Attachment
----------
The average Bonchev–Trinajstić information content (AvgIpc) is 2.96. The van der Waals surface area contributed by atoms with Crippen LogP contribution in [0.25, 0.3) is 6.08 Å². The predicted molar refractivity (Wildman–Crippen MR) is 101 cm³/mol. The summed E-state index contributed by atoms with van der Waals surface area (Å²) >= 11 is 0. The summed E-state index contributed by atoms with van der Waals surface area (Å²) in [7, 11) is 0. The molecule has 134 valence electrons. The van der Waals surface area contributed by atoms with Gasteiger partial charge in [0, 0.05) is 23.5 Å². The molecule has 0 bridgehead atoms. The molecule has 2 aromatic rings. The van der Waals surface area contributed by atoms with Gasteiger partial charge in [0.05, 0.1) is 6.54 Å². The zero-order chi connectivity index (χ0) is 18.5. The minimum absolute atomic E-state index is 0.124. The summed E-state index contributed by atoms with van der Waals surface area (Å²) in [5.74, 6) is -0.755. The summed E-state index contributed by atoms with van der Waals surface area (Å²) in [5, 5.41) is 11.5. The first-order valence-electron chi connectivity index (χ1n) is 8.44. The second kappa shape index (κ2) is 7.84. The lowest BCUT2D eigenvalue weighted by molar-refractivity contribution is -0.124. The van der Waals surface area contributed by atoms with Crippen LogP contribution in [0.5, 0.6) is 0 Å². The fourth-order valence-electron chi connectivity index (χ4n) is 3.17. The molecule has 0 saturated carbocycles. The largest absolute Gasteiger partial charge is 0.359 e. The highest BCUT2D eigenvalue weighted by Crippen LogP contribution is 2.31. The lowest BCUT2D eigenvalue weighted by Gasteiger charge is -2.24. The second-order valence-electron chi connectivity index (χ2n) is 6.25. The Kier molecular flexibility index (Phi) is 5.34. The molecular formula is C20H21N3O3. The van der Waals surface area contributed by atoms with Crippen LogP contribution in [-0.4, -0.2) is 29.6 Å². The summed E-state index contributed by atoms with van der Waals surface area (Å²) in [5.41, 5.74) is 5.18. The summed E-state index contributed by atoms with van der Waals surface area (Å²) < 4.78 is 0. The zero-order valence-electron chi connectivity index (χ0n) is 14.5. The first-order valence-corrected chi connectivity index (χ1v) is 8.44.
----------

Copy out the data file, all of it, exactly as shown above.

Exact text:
The average Bonchev–Trinajstić information content (AvgIpc) is 2.96. The van der Waals surface area contributed by atoms with Crippen LogP contribution in [0.25, 0.3) is 6.08 Å². The predicted molar refractivity (Wildman–Crippen MR) is 101 cm³/mol. The summed E-state index contributed by atoms with van der Waals surface area (Å²) >= 11 is 0. The summed E-state index contributed by atoms with van der Waals surface area (Å²) in [7, 11) is 0. The molecule has 134 valence electrons. The van der Waals surface area contributed by atoms with Gasteiger partial charge in [0, 0.05) is 23.5 Å². The molecule has 0 bridgehead atoms. The molecule has 2 aromatic rings. The van der Waals surface area contributed by atoms with Gasteiger partial charge in [0.05, 0.1) is 6.54 Å². The zero-order chi connectivity index (χ0) is 18.5. The minimum absolute atomic E-state index is 0.124. The summed E-state index contributed by atoms with van der Waals surface area (Å²) in [5.74, 6) is -0.755. The summed E-state index contributed by atoms with van der Waals surface area (Å²) in [5, 5.41) is 11.5. The first-order valence-electron chi connectivity index (χ1n) is 8.44. The second kappa shape index (κ2) is 7.84. The lowest BCUT2D eigenvalue weighted by molar-refractivity contribution is -0.124. The van der Waals surface area contributed by atoms with Crippen LogP contribution in [0.5, 0.6) is 0 Å². The fourth-order valence-electron chi connectivity index (χ4n) is 3.17. The molecule has 0 saturated carbocycles. The largest absolute Gasteiger partial charge is 0.359 e. The highest BCUT2D eigenvalue weighted by Crippen LogP contribution is 2.31. The lowest BCUT2D eigenvalue weighted by Gasteiger charge is -2.24. The second-order valence-electron chi connectivity index (χ2n) is 6.25. The Kier molecular flexibility index (Phi) is 5.34. The molecular formula is C20H21N3O3. The van der Waals surface area contributed by atoms with Crippen LogP contribution in [-0.4, -0.2) is 29.6 Å². The summed E-state index contributed by atoms with van der Waals surface area (Å²) in [5.41, 5.74) is 5.18. The summed E-state index contributed by atoms with van der Waals surface area (Å²) < 4.78 is 0. The zero-order valence-electron chi connectivity index (χ0n) is 14.5. The first-order valence-corrected chi connectivity index (χ1v) is 8.44.